Cases were selected from the archives of biopsied or resected lung adenocarcinoma samples from the Seoul National University Boramae Hostpital, between June 2005 and December 2012, and from the Seoul National University Hospital between February 1996 and April 2009. Patients with primary lung adenocarcioma without a prior history of other malignancies or preoperative treatment were included in this study. A histological subtype of primary lung adenocarcinoma was reviewed and classified according to the 2015 World Health Organization classification. Tissue microarray blocks (TMAs) were constructed from the most representative tumor areas and consisted of two cores of tumor samples with diameters of 0.2 cm. Most samples were from resected lung specimens; however, seven were from biopsy samples, which were larger than 1 cm in diameter. Clinical information was retrieved from electric medical records. Clinical staging was estimated according to the American Joint Committee on Cancer, eighth grading system [11]. Overall survival (OS) was measured from the date of biopsy or surgery until the time of death or the last follow-up. Progression-free survival (PFS) was measured from the date of biopsy or surgery until disease progression (i.e., recurrence or metastasis) or death. This study was approved by the Institutional Review Board of Seoul National University Boramae Hospital (20180706/10-2018-69/081) and patient consent was waived.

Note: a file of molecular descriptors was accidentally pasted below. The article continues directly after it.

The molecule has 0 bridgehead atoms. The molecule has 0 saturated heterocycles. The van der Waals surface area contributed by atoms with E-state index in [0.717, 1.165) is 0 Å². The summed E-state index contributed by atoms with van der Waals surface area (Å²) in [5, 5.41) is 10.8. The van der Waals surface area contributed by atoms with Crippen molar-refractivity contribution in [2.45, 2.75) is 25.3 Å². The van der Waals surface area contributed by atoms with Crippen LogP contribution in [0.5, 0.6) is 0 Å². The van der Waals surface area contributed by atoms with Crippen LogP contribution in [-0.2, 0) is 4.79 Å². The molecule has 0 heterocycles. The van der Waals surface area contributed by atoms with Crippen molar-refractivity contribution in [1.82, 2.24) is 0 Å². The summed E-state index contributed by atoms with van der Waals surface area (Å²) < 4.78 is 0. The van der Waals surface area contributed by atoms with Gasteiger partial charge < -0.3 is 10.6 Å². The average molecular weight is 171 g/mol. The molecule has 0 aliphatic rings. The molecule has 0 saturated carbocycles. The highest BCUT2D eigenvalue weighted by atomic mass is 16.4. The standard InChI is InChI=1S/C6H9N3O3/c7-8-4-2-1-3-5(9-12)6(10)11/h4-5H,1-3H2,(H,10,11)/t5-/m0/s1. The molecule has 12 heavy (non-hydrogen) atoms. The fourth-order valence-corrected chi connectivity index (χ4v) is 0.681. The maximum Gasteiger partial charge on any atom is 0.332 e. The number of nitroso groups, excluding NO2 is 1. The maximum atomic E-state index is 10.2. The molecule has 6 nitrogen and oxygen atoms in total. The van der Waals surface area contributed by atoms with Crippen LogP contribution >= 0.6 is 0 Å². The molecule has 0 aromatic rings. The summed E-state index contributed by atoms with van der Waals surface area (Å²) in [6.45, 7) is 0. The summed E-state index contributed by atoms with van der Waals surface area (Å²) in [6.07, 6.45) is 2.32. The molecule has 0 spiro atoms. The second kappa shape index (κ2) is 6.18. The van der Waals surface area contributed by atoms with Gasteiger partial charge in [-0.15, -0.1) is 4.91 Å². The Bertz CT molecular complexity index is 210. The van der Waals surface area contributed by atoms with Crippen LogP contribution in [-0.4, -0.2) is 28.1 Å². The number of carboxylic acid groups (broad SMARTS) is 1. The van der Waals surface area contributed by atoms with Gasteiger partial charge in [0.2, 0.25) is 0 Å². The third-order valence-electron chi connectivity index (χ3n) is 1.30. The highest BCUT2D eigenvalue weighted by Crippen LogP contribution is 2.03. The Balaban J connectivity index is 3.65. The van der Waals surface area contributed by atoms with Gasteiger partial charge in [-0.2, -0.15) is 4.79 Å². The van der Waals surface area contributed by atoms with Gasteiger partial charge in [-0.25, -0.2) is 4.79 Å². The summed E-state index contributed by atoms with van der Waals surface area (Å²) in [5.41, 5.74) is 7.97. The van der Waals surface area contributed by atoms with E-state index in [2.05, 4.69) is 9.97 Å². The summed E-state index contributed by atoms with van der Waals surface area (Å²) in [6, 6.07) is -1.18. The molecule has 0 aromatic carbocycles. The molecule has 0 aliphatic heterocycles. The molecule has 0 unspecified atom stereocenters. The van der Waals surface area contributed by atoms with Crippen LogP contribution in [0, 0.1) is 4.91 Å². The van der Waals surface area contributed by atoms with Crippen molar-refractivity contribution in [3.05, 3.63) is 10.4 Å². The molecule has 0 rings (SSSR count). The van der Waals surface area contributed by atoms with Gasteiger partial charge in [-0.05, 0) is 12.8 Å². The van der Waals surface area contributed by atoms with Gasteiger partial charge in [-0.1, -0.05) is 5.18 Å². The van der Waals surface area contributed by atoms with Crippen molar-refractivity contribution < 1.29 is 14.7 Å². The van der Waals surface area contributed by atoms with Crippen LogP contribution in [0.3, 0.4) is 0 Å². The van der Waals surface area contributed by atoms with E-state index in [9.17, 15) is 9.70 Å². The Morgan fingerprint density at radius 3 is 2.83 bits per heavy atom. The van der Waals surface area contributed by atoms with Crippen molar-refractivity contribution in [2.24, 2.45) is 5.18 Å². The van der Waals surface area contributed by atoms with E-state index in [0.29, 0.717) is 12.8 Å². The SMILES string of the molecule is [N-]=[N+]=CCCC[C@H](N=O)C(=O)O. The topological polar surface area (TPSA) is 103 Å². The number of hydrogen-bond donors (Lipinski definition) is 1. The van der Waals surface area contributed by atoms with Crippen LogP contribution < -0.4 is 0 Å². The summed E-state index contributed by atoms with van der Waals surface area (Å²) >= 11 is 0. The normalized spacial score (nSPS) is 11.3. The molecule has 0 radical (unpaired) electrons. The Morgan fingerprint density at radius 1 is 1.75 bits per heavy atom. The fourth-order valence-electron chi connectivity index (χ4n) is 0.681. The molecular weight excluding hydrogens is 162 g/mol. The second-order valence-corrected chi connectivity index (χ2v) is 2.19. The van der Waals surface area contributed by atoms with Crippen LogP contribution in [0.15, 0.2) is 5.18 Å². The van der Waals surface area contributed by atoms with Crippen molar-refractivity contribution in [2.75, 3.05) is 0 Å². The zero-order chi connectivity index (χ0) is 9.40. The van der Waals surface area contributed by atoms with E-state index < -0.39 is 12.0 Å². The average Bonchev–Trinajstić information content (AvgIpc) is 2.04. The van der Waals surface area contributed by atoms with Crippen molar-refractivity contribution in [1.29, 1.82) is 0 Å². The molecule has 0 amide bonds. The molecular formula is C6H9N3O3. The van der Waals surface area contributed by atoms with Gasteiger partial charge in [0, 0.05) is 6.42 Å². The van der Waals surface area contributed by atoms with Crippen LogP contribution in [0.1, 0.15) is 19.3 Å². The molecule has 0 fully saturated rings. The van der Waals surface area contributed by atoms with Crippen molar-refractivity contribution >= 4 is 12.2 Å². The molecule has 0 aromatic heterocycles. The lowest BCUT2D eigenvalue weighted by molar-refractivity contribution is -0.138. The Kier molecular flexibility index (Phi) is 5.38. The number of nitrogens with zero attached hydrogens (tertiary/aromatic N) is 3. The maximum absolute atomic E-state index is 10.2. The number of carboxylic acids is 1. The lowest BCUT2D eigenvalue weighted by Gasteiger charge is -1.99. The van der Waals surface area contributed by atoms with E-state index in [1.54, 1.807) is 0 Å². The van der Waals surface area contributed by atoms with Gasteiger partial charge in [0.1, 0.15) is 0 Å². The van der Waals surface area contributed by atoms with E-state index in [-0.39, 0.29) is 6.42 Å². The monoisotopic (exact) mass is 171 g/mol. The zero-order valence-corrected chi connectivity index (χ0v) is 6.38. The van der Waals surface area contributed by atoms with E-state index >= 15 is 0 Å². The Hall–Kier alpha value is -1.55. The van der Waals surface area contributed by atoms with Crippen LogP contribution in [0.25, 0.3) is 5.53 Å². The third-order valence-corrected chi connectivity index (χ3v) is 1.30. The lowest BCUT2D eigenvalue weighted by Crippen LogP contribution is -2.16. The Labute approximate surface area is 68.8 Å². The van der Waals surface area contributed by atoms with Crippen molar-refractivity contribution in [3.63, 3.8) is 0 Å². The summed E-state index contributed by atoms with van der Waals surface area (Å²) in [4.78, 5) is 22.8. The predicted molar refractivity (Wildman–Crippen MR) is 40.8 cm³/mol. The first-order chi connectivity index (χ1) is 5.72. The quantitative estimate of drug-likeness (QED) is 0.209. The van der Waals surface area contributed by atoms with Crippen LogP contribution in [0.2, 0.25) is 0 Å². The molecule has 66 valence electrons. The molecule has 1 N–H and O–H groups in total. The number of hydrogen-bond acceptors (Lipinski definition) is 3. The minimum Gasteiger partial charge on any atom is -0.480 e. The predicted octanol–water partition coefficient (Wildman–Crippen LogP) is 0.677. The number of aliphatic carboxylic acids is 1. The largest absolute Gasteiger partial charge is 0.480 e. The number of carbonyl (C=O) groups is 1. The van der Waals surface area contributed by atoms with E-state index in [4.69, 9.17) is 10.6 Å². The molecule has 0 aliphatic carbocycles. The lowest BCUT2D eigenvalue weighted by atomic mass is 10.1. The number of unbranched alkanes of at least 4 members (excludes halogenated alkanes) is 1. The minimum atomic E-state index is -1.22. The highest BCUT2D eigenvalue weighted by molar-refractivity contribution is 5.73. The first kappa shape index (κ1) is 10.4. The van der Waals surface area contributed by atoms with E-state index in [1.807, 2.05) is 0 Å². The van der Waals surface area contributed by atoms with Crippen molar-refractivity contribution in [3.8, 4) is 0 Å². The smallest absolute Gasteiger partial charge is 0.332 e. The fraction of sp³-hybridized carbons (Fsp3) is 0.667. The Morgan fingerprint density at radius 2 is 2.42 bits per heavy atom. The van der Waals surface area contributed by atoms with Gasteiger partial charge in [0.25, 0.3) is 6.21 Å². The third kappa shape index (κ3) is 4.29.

Immunohistochemical staining

Protein expression levels of the adipophilin and hypoxic signaling markers were assessed by immunohistochemistry (IHC) from TMA blocks using an automated immunostainer (Benchmark Ventana, Tucson, AZ, USA) following the manufacturer’s recommended procedure. The primary antibodies used in this study were as follows: adipophilin (1:2; Progen Biotechnik, Heidelberg, Germany), heat shock protein 27 (HSP27, 1:1,000; Novusbio, Littleton, CO, USA), carbonic anhydrase IX (CAIX, 1:1,000; Novusbio), and hypoxia-inducible factor 1α (HIF1α, 1:200, Abcam, Cambridge, UK). Expression of adipophilin was classified as positive if at least 5% of tumor cells showed cytoplasmic staining as described in a previous study [12]. Other protein markers were evaluated by the H-score: intensity multiplied by percentage of positive cells. Cases were regarded as positive when the H-score was greater than 10. All cases were independently reviewed by two pathologists (S.A.S and J.E.K), and agreement was reached for discordant cases.

Statistical analysis

All statistical analyses were performed using SPSS ver. 21.0 (IBM Co., Armonk, NY, USA). Correlations between the IHC results and clinicopathologic parameters were assessed with the chi-square test or Fisher exact test for nominal variables, and the Spearman’s rank test for numeric variables. A univariable survival analysis was performed using Kaplan-Meier analysis with the logrank test. The Cox multiple regression model was generated to confirm independent prognostic markers in the multivariable survival analysis. Statistical significance was considered when the two-tailed p-value was less than .05.


Patients and samples